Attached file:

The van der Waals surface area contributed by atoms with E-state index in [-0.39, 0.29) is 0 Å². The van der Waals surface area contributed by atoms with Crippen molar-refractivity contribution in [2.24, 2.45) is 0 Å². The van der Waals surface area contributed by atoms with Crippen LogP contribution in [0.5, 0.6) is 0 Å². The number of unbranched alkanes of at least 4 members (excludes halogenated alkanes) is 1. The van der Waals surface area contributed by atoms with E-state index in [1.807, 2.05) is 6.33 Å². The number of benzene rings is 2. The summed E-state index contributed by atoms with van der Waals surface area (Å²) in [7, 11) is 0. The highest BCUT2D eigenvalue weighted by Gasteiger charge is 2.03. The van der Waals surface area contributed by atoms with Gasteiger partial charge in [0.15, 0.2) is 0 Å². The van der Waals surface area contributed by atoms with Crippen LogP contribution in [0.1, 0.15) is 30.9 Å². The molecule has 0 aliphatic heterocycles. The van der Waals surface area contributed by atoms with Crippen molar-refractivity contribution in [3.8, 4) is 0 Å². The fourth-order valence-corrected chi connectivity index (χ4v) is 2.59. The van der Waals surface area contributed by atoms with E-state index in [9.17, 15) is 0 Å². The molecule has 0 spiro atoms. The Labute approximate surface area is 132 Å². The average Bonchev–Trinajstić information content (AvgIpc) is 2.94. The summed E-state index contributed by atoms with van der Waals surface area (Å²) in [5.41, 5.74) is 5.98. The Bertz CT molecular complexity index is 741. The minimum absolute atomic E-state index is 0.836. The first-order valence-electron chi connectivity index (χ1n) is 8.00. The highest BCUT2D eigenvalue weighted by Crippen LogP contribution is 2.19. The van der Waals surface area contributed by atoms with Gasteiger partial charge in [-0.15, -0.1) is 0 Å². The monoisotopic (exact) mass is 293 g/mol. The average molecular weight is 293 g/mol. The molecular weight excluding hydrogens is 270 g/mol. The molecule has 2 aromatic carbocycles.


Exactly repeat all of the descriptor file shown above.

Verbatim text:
The van der Waals surface area contributed by atoms with E-state index in [-0.39, 0.29) is 0 Å². The van der Waals surface area contributed by atoms with Crippen molar-refractivity contribution in [2.24, 2.45) is 0 Å². The van der Waals surface area contributed by atoms with Crippen LogP contribution in [0.5, 0.6) is 0 Å². The number of unbranched alkanes of at least 4 members (excludes halogenated alkanes) is 1. The van der Waals surface area contributed by atoms with E-state index in [1.807, 2.05) is 6.33 Å². The number of benzene rings is 2. The summed E-state index contributed by atoms with van der Waals surface area (Å²) in [7, 11) is 0. The highest BCUT2D eigenvalue weighted by Gasteiger charge is 2.03. The van der Waals surface area contributed by atoms with Gasteiger partial charge in [0.15, 0.2) is 0 Å². The van der Waals surface area contributed by atoms with Crippen LogP contribution in [0.1, 0.15) is 30.9 Å². The molecule has 0 aliphatic heterocycles. The van der Waals surface area contributed by atoms with Crippen molar-refractivity contribution in [3.8, 4) is 0 Å². The fourth-order valence-corrected chi connectivity index (χ4v) is 2.59. The van der Waals surface area contributed by atoms with E-state index in [9.17, 15) is 0 Å². The molecule has 0 spiro atoms. The Labute approximate surface area is 132 Å². The average Bonchev–Trinajstić information content (AvgIpc) is 2.94. The summed E-state index contributed by atoms with van der Waals surface area (Å²) in [5.41, 5.74) is 5.98. The Bertz CT molecular complexity index is 741. The minimum absolute atomic E-state index is 0.836. The first-order valence-electron chi connectivity index (χ1n) is 8.00. The highest BCUT2D eigenvalue weighted by Crippen LogP contribution is 2.19. The van der Waals surface area contributed by atoms with Gasteiger partial charge in [-0.15, -0.1) is 0 Å². The monoisotopic (exact) mass is 293 g/mol. The average molecular weight is 293 g/mol. The molecular weight excluding hydrogens is 270 g/mol. The molecule has 2 aromatic carbocycles.